Open Journal of Philosophy
2013. Vol.3, No.1A, 178-184
Published Online February 2013 in SciRes (
Copyright © 2013 SciRes.
The Concept of Feminist Justice in African Philosophy:
A Critical Exposition of Dukor’s Propositions
on African Cultural Values
Ani Casimir
Department of Philosophy, I nstitute of African Studies, University of Nigeria, Nsukka, Nigeria
Received October 8th, 2012; r evised November 10th, 2012; accepted November 24th, 2012
Having taken note of, and critically analyzed, Professor Maduabuchi Dukor’s epochal work entitled
“Theistic Humanism of African philosophy-the great debate on substance and method of philosophy”
(2010), I am much encouraged and rationally convinced that he has succeeded in building the core critical
and essential foundational pillars of what can safely pass for professional African philosophy, though
much remains to be done by way of further research from other scholars. Based upon that conviction and
the great prospects that the African philosophy project breakthrough holds for every African philosopher
in the global village, I am also motivated to take a closer look at, and carry out a critical exposition of the
concept of justice in the context of African cultural values, using the propositions of what he calls the
canons of cultural values that are native to African philosophy. These cultural values define African iden-
tity and delineate Africa’s contributions to the advancement of the global ideas of justice, axiology, gen-
der and globalization. The essence and methodology of this article, therefore, will lift the relevant the-
matic thrusts and arguments made by the erudite Professor of African philosophy to “properly locate Af-
rican philosophy in the context of globalism, cosmopolitanism, science and what it could contribute to
emerging global culture” (Dukor, 2010: p. ix). The central point of this critical exposition is that his theis-
tic inspired cultural humanism has enhanced the global understanding of not only justice but feminist
rights and the urgent needs for African philosophy to make its contributions towards the emancipation of
and empowerment of women both in the continent and globally. The feminist search for justice, according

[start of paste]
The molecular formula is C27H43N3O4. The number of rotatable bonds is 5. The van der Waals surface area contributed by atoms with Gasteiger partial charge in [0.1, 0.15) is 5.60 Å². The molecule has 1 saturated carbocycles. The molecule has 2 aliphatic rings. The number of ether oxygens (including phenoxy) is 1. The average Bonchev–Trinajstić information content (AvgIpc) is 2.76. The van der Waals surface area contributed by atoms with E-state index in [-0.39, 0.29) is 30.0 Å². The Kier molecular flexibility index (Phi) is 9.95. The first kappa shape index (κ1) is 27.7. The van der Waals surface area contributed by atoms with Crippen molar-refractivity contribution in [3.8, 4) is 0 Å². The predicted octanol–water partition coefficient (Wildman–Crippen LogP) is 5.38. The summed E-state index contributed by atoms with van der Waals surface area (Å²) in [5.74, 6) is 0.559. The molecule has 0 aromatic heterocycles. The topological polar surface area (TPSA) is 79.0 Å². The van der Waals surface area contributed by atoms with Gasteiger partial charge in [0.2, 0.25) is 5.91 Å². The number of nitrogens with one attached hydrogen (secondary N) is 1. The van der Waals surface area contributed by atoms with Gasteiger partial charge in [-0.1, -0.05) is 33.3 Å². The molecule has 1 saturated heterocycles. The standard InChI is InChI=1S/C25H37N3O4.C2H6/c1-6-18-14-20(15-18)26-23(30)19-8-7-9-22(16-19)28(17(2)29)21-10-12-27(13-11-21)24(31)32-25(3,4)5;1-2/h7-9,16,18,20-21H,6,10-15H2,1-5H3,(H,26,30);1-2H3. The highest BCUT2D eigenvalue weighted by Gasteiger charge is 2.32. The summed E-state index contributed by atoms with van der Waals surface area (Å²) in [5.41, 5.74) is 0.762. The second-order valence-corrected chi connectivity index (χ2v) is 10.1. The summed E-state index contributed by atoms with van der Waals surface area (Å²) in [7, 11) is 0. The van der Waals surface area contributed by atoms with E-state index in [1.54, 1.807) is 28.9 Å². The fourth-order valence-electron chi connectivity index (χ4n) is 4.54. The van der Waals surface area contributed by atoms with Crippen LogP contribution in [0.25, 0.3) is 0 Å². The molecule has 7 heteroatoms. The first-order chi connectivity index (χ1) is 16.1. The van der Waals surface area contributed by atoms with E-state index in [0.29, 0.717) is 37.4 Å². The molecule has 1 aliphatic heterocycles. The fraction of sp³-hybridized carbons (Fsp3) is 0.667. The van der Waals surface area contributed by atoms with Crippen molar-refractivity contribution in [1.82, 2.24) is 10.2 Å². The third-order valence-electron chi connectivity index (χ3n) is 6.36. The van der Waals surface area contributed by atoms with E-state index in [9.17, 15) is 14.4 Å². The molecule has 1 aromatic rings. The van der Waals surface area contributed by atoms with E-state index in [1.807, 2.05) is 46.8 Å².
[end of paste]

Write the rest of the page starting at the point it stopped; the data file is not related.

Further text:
to Dukor, is “the current global pool where the African is needed urgently to intervene”, since “feminism
and women liberation has truncated the equilibrium and balance of relations between man and woman.
African contribution to this class struggle between man and woman is a neutral one that absorbs the man
and woman to their respective natural places in the nature’s womb”. Women’s search for global justice
and the struggle to have their human rights recognized as a part of mankind’s gender balancing process
would be philosophically enriched by Professor Dukor’s cultural value propositions and canons of justice.
Keywords: African Philosophy; Justice; Gender; Feminism; African Cultural Values
All the rigorous and well made arguments marshaled out by
scholars to defend and project African philosophy have pre-
pared the ground for the establishment of African identity, the
African personality, the African values and how, as a corpus of
knowledge stretching over the millennia has, in its own right,
sought to contribute positively to the growth of world knowl-
edge in philosophy, science and other areas of human endeavor.
African philosophy has therefore entered a new pro-active
phase of its growth when more rigorous and profound creative
epistemic efforts needed to be made in defining the knowledge
portals where it could contribute seminally to global philosophy
and help in the solution of problems that challenge mankind
such as de-valuation of morals and values, globalization and
injustice against women. Professor Dukor (2010: p. vii) elabo-
rates on this pro-active, global and creative responsibility of
African philosophy which makes it to be outward bound in its
majestic march towards global documentation, identity and
recognition as an authentic philosophy and philosophizing from
Africans and western scholars interested in studying African
It is important to note that the vigorous and strenuous ef-
forts exerted in defense of African philosophy produced
arguments in defense of African freedom. Yet African
philosophy is not a reclusive philosophy that subsists as a
philosophy of primitive or ancient people of Africa or the
philosophy of Africans that serves the aesthetics, ethical,
political, social and technological needs of the Africans
alone. It is a philosophy of the post-modern age justified
and sanctioned by postmodernism as doctrine of post-
imperialist new world order. In some unique and particu-
lar sense, African philosophy in the global village high-
lights some special features of what I call theistic human-
ism in all areas of human life—aesthetics, ethics and sci-
ence—which l think are of global significance and could
make the earth a better place for human habitat. African